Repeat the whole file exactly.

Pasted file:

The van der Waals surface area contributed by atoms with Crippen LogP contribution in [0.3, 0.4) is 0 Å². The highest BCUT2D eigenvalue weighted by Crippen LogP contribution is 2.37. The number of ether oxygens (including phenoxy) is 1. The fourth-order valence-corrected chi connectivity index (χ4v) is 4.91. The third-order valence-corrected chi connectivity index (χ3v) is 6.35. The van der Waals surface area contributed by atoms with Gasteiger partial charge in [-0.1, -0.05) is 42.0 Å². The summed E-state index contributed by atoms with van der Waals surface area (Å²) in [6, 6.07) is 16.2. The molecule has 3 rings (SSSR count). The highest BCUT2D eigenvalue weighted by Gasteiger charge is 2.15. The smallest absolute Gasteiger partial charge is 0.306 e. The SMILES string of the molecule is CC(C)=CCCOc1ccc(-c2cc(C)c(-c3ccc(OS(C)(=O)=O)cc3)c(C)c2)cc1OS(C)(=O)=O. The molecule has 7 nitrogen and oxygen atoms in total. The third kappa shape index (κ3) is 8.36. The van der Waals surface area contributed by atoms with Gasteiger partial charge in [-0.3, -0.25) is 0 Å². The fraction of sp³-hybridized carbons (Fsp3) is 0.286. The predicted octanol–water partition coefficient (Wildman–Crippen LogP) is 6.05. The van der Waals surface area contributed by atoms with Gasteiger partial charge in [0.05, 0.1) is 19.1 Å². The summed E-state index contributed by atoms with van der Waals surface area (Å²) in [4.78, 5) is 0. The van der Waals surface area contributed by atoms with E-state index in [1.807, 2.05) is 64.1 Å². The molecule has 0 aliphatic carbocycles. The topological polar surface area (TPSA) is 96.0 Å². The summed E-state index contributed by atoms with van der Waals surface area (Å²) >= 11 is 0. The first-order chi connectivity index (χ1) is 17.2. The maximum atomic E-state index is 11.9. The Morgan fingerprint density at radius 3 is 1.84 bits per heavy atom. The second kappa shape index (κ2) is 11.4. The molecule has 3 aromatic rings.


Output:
The van der Waals surface area contributed by atoms with Crippen LogP contribution in [0.3, 0.4) is 0 Å². The highest BCUT2D eigenvalue weighted by Crippen LogP contribution is 2.37. The number of ether oxygens (including phenoxy) is 1. The fourth-order valence-corrected chi connectivity index (χ4v) is 4.91. The third-order valence-corrected chi connectivity index (χ3v) is 6.35. The van der Waals surface area contributed by atoms with Gasteiger partial charge in [-0.1, -0.05) is 42.0 Å². The summed E-state index contributed by atoms with van der Waals surface area (Å²) in [6, 6.07) is 16.2. The molecule has 3 rings (SSSR count). The highest BCUT2D eigenvalue weighted by Gasteiger charge is 2.15. The smallest absolute Gasteiger partial charge is 0.306 e. The SMILES string of the molecule is CC(C)=CCCOc1ccc(-c2cc(C)c(-c3ccc(OS(C)(=O)=O)cc3)c(C)c2)cc1OS(C)(=O)=O. The molecule has 7 nitrogen and oxygen atoms in total. The third kappa shape index (κ3) is 8.36. The van der Waals surface area contributed by atoms with Gasteiger partial charge in [-0.3, -0.25) is 0 Å². The fraction of sp³-hybridized carbons (Fsp3) is 0.286. The predicted octanol–water partition coefficient (Wildman–Crippen LogP) is 6.05. The van der Waals surface area contributed by atoms with Gasteiger partial charge in [0.05, 0.1) is 19.1 Å². The summed E-state index contributed by atoms with van der Waals surface area (Å²) in [4.78, 5) is 0. The van der Waals surface area contributed by atoms with E-state index in [1.807, 2.05) is 64.1 Å². The molecule has 0 aliphatic carbocycles. The topological polar surface area (TPSA) is 96.0 Å². The summed E-state index contributed by atoms with van der Waals surface area (Å²) >= 11 is 0. The first-order chi connectivity index (χ1) is 17.2. The maximum atomic E-state index is 11.9. The Morgan fingerprint density at radius 3 is 1.84 bits per heavy atom. The second kappa shape index (κ2) is 11.4. The molecule has 3 aromatic rings.